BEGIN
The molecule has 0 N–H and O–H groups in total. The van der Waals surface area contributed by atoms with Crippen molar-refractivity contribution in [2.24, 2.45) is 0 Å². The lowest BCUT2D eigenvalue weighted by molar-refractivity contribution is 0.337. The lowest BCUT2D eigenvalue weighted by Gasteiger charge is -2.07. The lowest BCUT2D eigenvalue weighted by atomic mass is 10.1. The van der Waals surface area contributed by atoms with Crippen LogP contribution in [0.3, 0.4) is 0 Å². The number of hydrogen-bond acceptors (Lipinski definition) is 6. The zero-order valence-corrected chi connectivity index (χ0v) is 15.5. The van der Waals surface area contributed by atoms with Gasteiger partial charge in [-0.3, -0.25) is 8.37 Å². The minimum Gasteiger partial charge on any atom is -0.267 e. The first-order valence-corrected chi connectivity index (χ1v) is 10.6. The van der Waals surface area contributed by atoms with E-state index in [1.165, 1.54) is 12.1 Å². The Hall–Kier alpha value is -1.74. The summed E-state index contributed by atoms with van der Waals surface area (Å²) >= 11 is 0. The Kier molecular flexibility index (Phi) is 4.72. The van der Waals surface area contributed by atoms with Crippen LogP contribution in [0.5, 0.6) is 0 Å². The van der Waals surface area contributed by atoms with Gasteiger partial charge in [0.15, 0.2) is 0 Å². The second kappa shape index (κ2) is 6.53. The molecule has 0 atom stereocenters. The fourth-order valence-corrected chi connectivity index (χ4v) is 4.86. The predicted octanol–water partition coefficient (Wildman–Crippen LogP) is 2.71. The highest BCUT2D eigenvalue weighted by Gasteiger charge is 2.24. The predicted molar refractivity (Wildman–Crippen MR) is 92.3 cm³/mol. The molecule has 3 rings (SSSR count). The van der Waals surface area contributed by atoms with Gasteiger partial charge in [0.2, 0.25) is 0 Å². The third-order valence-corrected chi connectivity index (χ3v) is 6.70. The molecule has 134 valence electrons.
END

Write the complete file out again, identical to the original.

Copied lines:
The molecule has 0 N–H and O–H groups in total. The van der Waals surface area contributed by atoms with Crippen molar-refractivity contribution in [2.24, 2.45) is 0 Å². The lowest BCUT2D eigenvalue weighted by molar-refractivity contribution is 0.337. The lowest BCUT2D eigenvalue weighted by Gasteiger charge is -2.07. The lowest BCUT2D eigenvalue weighted by atomic mass is 10.1. The van der Waals surface area contributed by atoms with Crippen LogP contribution in [0.3, 0.4) is 0 Å². The number of hydrogen-bond acceptors (Lipinski definition) is 6. The zero-order valence-corrected chi connectivity index (χ0v) is 15.5. The van der Waals surface area contributed by atoms with Gasteiger partial charge in [-0.3, -0.25) is 8.37 Å². The minimum Gasteiger partial charge on any atom is -0.267 e. The first-order valence-corrected chi connectivity index (χ1v) is 10.6. The van der Waals surface area contributed by atoms with E-state index in [1.165, 1.54) is 12.1 Å². The Hall–Kier alpha value is -1.74. The summed E-state index contributed by atoms with van der Waals surface area (Å²) >= 11 is 0. The Kier molecular flexibility index (Phi) is 4.72. The van der Waals surface area contributed by atoms with Crippen LogP contribution in [0.5, 0.6) is 0 Å². The van der Waals surface area contributed by atoms with Gasteiger partial charge in [0.15, 0.2) is 0 Å². The second kappa shape index (κ2) is 6.53. The molecule has 0 atom stereocenters. The fourth-order valence-corrected chi connectivity index (χ4v) is 4.86. The predicted octanol–water partition coefficient (Wildman–Crippen LogP) is 2.71. The highest BCUT2D eigenvalue weighted by Gasteiger charge is 2.24. The predicted molar refractivity (Wildman–Crippen MR) is 92.3 cm³/mol. The molecule has 3 rings (SSSR count). The van der Waals surface area contributed by atoms with Gasteiger partial charge in [0.2, 0.25) is 0 Å². The third-order valence-corrected chi connectivity index (χ3v) is 6.70. The molecule has 134 valence electrons.